For Home Owners

Everything you need to know about installing electric vehicle chargers in your California home

June 19, 2019
Design Everest

Why have an electric vehicle (EV) charger in your home?

With the rising prevalence of EVs in California, you may be considering buying one yourself. After all, they cost much less to maintain and fuel, are better for the environment, and are very quiet on the road. They are also becoming more and more convenient, as electric vehicle chargers are popping up everywhere.

When you own an electric vehicle, it’s incredibly useful to have a charger right in your own home. There are plenty of incentives and rebates available to decrease the cost of installation. Besides tax breaks, California also has a Clean Vehicle Rebate project which assists in purchasing an EV. Your local energy provider may also provide additional rebates, for example, PG&E offers a Clean Fuel Rebate which will provide you with $800 towards either installing an EV charger or towards electricity for that charger. Lists of rebates and incentives can be found here and here.

For newly built multi-family residences like apartment buildings, California now requires EV infrastructure to also be built. This only applies to residences with 17 or more units, and 3% of the parking spaces provided must be EV spaces. The convenience of accessing charging stations will encourage more people to own electric vehicles.

Installing a charger in a single family home

1. Hire an electrician to assess your electrical situation so you can determine the type of charger that is right for your vehicle. There are three levels of electric vehicle charging systems:

  • Level 1: 120 volts. These can be plugged into a standard outlet, and will charge slower. These are an especially good choice for hybrid electric vehicles.
  • Level 2: 240 volts. These will charge four times faster than the level 1 charging system, but you will need to install a 240 volt outlet and obtain a permit to do so. You can install it on the same meter as your regular electricity, or a separate one. These are a good choice for battery electric vehicles.
  • Level 3: 500 volts. These can fully charge a vehicle in 30 minutes, but cannot be installed in a residence and are not supported by all EVs.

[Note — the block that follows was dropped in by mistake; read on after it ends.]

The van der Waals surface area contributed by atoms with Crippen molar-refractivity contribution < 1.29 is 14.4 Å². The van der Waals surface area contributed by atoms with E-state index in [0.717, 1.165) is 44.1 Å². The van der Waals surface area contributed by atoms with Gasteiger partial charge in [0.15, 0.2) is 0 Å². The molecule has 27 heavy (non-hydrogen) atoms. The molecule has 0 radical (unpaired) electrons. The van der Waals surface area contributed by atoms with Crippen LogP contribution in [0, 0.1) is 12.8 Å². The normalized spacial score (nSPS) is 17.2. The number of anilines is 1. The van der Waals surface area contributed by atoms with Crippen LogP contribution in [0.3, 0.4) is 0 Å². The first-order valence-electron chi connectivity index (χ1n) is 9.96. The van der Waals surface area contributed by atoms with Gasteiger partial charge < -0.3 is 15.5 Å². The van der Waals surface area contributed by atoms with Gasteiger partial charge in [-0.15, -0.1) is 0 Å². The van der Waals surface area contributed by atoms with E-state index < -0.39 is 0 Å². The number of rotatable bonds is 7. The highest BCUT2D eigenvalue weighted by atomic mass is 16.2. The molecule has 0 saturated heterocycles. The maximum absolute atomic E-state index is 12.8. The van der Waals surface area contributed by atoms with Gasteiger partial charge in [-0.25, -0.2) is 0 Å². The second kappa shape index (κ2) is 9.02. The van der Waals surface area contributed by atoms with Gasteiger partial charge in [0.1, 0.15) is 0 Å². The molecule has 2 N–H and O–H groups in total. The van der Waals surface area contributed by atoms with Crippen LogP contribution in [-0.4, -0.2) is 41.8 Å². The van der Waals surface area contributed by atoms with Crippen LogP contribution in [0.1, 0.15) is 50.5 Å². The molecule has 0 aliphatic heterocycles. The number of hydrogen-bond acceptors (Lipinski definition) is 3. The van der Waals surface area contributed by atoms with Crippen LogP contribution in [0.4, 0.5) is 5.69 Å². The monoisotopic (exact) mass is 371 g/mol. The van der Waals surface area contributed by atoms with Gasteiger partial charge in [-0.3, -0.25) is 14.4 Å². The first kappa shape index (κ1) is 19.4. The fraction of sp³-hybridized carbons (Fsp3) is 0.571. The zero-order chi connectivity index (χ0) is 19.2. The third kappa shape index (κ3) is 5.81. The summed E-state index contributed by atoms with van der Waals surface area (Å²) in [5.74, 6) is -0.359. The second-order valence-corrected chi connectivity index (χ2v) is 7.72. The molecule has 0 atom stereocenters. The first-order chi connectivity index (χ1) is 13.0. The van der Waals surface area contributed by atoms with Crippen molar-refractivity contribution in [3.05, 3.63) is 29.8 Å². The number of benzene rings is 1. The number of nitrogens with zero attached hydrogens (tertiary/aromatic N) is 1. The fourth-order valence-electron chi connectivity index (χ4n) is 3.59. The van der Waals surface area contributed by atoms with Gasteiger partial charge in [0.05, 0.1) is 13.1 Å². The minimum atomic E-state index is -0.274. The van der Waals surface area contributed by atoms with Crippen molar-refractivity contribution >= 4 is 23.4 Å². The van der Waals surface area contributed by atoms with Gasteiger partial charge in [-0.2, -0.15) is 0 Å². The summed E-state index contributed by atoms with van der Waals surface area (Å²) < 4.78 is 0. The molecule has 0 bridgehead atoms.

2. Contact your energy provider to determine rates. You may need to send an application for change of service. A list of providers, their phone numbers, and addresses for all of California can be found here.

3. Obtain a permit from your city to install your EV charger. Different cities will have different regulations concerning EV charger installation. Your charger may be indoors or outdoors, which may have different requirements. Inspections may also be required.

4. Your electrician will complete the installation of your EV charger

If you are remodeling or building a new home, you will need to include the EV charger in your plans. You should research the requirements in your city (search electric vehicle charger regulations in your city or call them for more info).

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Building EV charging spaces for a multi-family residence

For a multi-family residence, these guidelines are the same. California issued new regulations for electric vehicle charging stations concerning accessibility, but those unavailable to the general public are not currently required to follow these regulations.

However, according to the CALGreen building standards code, newly built multi-family dwellings with 17 or more units must have 3% of their parking spaces with the capability of becoming an electric vehicle charging station. There is no requirement to actually build the stations, but they must have the potential to be converted into one.

Plans must include locations of future charging stations, chargers and their amperages, concealed raceways, and load calculations. The electrical system must be capable of charging at all of the stations at once, at the full amperage of each charger.

Interested in installing an EV charger in your home? Design Everest has you covered! Call us at877-956-9908 for more information.

Sources:
[1]https://www.pge.com/en_US/residential/solar-and-vehicles/options/clean-vehicles/electric/charger-options/electric-vehicles-charging-pge.page
[2] https://energycenter.org/sites/default/files/docs/nav/programs/pev-planning/san-diego/fact-sheets/ResComm%20EVSE%20Permit%20Guidelines%20v3_Final_attach.pdf
[3]https://fremont.gov/DocumentCenter/View/25378/Electric-Vehicle-Charging-Stations
[4] https://www.cityofsanmateo.org/DocumentCenter/View/47766/ELECTRIC-VEHICLE-CHARGER-Guide-v-10
[5]https://www.cityofpaloalto.org/civicax/filebank/documents/56914
[6]https://www.green-technology.org/gcsummit18/images/Accessibility-Regs-EVCS.pdf

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